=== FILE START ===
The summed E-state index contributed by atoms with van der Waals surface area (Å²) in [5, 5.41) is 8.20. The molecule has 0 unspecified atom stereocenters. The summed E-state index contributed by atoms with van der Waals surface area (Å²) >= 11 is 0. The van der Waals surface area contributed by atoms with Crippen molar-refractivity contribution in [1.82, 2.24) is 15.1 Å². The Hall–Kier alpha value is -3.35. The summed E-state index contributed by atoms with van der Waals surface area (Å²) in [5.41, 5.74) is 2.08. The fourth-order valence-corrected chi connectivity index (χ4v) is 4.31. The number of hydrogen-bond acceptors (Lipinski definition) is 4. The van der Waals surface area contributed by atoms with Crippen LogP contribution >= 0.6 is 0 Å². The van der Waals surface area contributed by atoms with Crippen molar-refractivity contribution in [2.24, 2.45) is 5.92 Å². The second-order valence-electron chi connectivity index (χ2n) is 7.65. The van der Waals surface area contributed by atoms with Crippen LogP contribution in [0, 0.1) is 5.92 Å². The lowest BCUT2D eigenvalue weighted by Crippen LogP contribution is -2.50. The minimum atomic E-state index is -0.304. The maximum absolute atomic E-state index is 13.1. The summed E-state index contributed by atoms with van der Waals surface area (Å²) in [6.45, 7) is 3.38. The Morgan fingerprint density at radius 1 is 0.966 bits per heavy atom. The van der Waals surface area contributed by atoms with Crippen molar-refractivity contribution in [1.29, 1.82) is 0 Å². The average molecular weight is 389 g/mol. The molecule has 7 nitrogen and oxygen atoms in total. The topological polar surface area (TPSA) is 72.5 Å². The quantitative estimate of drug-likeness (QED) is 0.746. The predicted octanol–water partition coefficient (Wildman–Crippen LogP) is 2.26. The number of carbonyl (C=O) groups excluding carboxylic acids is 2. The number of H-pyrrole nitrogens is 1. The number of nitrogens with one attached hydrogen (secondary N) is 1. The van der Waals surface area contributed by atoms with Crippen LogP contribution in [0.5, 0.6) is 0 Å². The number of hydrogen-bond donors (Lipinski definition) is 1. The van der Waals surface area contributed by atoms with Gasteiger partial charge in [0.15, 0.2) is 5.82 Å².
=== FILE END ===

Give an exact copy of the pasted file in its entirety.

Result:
The summed E-state index contributed by atoms with van der Waals surface area (Å²) in [5, 5.41) is 8.20. The molecule has 0 unspecified atom stereocenters. The summed E-state index contributed by atoms with van der Waals surface area (Å²) >= 11 is 0. The van der Waals surface area contributed by atoms with Crippen molar-refractivity contribution in [1.82, 2.24) is 15.1 Å². The Hall–Kier alpha value is -3.35. The summed E-state index contributed by atoms with van der Waals surface area (Å²) in [5.41, 5.74) is 2.08. The fourth-order valence-corrected chi connectivity index (χ4v) is 4.31. The number of hydrogen-bond acceptors (Lipinski definition) is 4. The van der Waals surface area contributed by atoms with Crippen LogP contribution >= 0.6 is 0 Å². The van der Waals surface area contributed by atoms with Crippen molar-refractivity contribution in [2.24, 2.45) is 5.92 Å². The second-order valence-electron chi connectivity index (χ2n) is 7.65. The van der Waals surface area contributed by atoms with Crippen LogP contribution in [0, 0.1) is 5.92 Å². The lowest BCUT2D eigenvalue weighted by Crippen LogP contribution is -2.50. The minimum atomic E-state index is -0.304. The maximum absolute atomic E-state index is 13.1. The summed E-state index contributed by atoms with van der Waals surface area (Å²) in [6.45, 7) is 3.38. The Morgan fingerprint density at radius 1 is 0.966 bits per heavy atom. The van der Waals surface area contributed by atoms with Crippen molar-refractivity contribution in [1.29, 1.82) is 0 Å². The average molecular weight is 389 g/mol. The molecule has 7 nitrogen and oxygen atoms in total. The topological polar surface area (TPSA) is 72.5 Å². The quantitative estimate of drug-likeness (QED) is 0.746. The predicted octanol–water partition coefficient (Wildman–Crippen LogP) is 2.26. The number of carbonyl (C=O) groups excluding carboxylic acids is 2. The number of H-pyrrole nitrogens is 1. The number of nitrogens with one attached hydrogen (secondary N) is 1. The van der Waals surface area contributed by atoms with Crippen LogP contribution in [0.5, 0.6) is 0 Å². The number of hydrogen-bond donors (Lipinski definition) is 1. The van der Waals surface area contributed by atoms with Gasteiger partial charge in [0.15, 0.2) is 5.82 Å².